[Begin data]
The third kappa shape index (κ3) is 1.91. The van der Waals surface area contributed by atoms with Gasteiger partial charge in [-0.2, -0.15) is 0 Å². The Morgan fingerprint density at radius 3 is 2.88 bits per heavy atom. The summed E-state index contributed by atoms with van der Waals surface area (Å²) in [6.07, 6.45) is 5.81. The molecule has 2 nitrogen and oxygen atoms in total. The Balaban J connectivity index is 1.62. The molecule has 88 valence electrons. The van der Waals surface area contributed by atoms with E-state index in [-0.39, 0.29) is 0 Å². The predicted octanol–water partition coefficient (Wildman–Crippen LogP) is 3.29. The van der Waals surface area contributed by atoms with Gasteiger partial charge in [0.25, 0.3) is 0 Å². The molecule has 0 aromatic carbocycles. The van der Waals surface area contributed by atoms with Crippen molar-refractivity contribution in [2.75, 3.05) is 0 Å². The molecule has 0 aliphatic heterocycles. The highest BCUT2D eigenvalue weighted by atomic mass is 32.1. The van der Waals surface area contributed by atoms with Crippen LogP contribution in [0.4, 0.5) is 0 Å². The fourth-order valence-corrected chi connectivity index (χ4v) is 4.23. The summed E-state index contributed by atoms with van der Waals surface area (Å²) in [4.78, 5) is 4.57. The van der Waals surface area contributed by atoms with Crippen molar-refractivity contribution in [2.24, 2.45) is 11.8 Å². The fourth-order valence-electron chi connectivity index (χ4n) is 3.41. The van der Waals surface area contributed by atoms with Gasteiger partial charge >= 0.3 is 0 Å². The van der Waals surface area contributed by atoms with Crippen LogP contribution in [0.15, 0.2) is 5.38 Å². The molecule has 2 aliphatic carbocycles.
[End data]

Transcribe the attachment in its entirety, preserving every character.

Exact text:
The third kappa shape index (κ3) is 1.91. The van der Waals surface area contributed by atoms with Gasteiger partial charge in [-0.2, -0.15) is 0 Å². The Morgan fingerprint density at radius 3 is 2.88 bits per heavy atom. The summed E-state index contributed by atoms with van der Waals surface area (Å²) in [6.07, 6.45) is 5.81. The molecule has 2 nitrogen and oxygen atoms in total. The Balaban J connectivity index is 1.62. The molecule has 88 valence electrons. The van der Waals surface area contributed by atoms with E-state index in [-0.39, 0.29) is 0 Å². The predicted octanol–water partition coefficient (Wildman–Crippen LogP) is 3.29. The van der Waals surface area contributed by atoms with Gasteiger partial charge in [0.25, 0.3) is 0 Å². The molecule has 0 aromatic carbocycles. The van der Waals surface area contributed by atoms with Crippen molar-refractivity contribution in [2.75, 3.05) is 0 Å². The molecule has 0 aliphatic heterocycles. The highest BCUT2D eigenvalue weighted by atomic mass is 32.1. The van der Waals surface area contributed by atoms with Crippen LogP contribution in [0.4, 0.5) is 0 Å². The fourth-order valence-corrected chi connectivity index (χ4v) is 4.23. The summed E-state index contributed by atoms with van der Waals surface area (Å²) in [4.78, 5) is 4.57. The van der Waals surface area contributed by atoms with Crippen molar-refractivity contribution in [2.24, 2.45) is 11.8 Å². The fourth-order valence-electron chi connectivity index (χ4n) is 3.41. The van der Waals surface area contributed by atoms with Gasteiger partial charge >= 0.3 is 0 Å². The van der Waals surface area contributed by atoms with Crippen LogP contribution in [0.15, 0.2) is 5.38 Å². The molecule has 2 aliphatic carbocycles.